Annual Abortions Down Worldwide; Many Still Unsafe
North American rate at 21 per 1,000 women, according to research estimating global numbers
TUESDAY, Oct. 16 (HealthDay News) -- The estimated number of induced abortions worldwide fell between 1995 and 2003; however, almost half of abortions worldwide in 2003 could be classified as "unsafe," according to research published in the Oct. 13 issue of The Lancet.
Gilda Sedgh, Sc.D., of the Guttmacher Institute in New York City, with colleagues collected data on induced abortion rates from national surveys and published sources, correcting for underreporting as necessary. "Safe" abortions were defined as those meeting legal requirements in countries where abortion is legally permitted. "Unsafe" abortions were defined as those performed by unskilled personnel or in a substandard environment.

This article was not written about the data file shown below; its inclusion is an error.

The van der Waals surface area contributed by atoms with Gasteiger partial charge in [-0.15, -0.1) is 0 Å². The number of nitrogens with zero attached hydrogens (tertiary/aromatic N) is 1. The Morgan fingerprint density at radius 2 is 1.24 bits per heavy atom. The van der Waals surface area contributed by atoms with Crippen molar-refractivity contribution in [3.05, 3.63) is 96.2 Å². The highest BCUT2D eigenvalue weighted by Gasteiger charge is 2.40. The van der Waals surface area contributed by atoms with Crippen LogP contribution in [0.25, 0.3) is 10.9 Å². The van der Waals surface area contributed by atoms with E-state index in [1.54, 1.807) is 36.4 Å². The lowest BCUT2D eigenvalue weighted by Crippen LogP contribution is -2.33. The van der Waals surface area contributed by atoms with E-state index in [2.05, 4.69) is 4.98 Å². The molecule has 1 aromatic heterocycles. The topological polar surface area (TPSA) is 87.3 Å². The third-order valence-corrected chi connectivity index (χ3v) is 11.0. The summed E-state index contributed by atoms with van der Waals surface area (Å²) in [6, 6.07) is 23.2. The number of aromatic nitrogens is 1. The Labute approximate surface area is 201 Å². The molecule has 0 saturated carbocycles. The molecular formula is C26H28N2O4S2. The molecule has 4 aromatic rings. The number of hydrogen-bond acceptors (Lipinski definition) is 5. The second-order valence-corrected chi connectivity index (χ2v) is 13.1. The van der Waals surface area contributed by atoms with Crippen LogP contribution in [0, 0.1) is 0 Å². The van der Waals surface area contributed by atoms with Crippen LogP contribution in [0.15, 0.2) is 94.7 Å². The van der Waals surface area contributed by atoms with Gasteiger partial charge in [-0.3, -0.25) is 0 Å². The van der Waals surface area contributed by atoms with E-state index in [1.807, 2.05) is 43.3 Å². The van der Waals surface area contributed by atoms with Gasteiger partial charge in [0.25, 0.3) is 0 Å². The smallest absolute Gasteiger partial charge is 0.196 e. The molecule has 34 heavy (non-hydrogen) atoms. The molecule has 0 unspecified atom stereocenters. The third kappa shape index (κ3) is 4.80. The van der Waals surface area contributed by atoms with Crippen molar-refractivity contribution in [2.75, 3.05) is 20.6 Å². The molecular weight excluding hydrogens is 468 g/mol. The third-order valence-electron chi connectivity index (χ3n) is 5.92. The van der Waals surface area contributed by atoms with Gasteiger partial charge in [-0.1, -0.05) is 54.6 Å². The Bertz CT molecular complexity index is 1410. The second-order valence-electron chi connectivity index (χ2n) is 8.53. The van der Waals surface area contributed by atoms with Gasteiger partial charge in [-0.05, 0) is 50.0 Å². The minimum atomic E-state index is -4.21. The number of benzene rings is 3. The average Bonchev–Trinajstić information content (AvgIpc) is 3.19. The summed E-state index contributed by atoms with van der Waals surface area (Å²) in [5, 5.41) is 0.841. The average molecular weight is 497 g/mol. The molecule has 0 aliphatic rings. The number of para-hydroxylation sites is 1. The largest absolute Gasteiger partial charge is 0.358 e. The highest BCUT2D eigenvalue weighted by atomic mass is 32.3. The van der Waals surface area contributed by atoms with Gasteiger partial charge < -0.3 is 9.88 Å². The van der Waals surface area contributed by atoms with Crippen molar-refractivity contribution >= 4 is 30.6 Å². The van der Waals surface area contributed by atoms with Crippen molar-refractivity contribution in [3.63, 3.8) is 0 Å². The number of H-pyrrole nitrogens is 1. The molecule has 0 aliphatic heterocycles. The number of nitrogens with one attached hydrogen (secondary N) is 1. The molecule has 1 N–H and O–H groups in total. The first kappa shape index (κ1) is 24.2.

The authors found that the estimated annual number of abortions fell worldwide from 46 million in 1995 to 42 million in 2003. The region with the lowest abortion rate was western Europe (12 per 1,000 women). The rate in North America was 21 per 1,000 women. Forty-eight percent of abortions worldwide were deemed unsafe, and almost all of these were in developing countries.
"At the root cause of induced abortion is unintended pregnancy. An estimated 108 million married women in developing countries have an unmet need for contraception, and 51 million unintended pregnancies in developing countries occur every year to women not using a contraceptive method," the authors wrote. "Meeting the need for contraception and improving the effectiveness of use among women and couples who are already using contraception are crucial steps toward reducing the incidence of unintended pregnancy."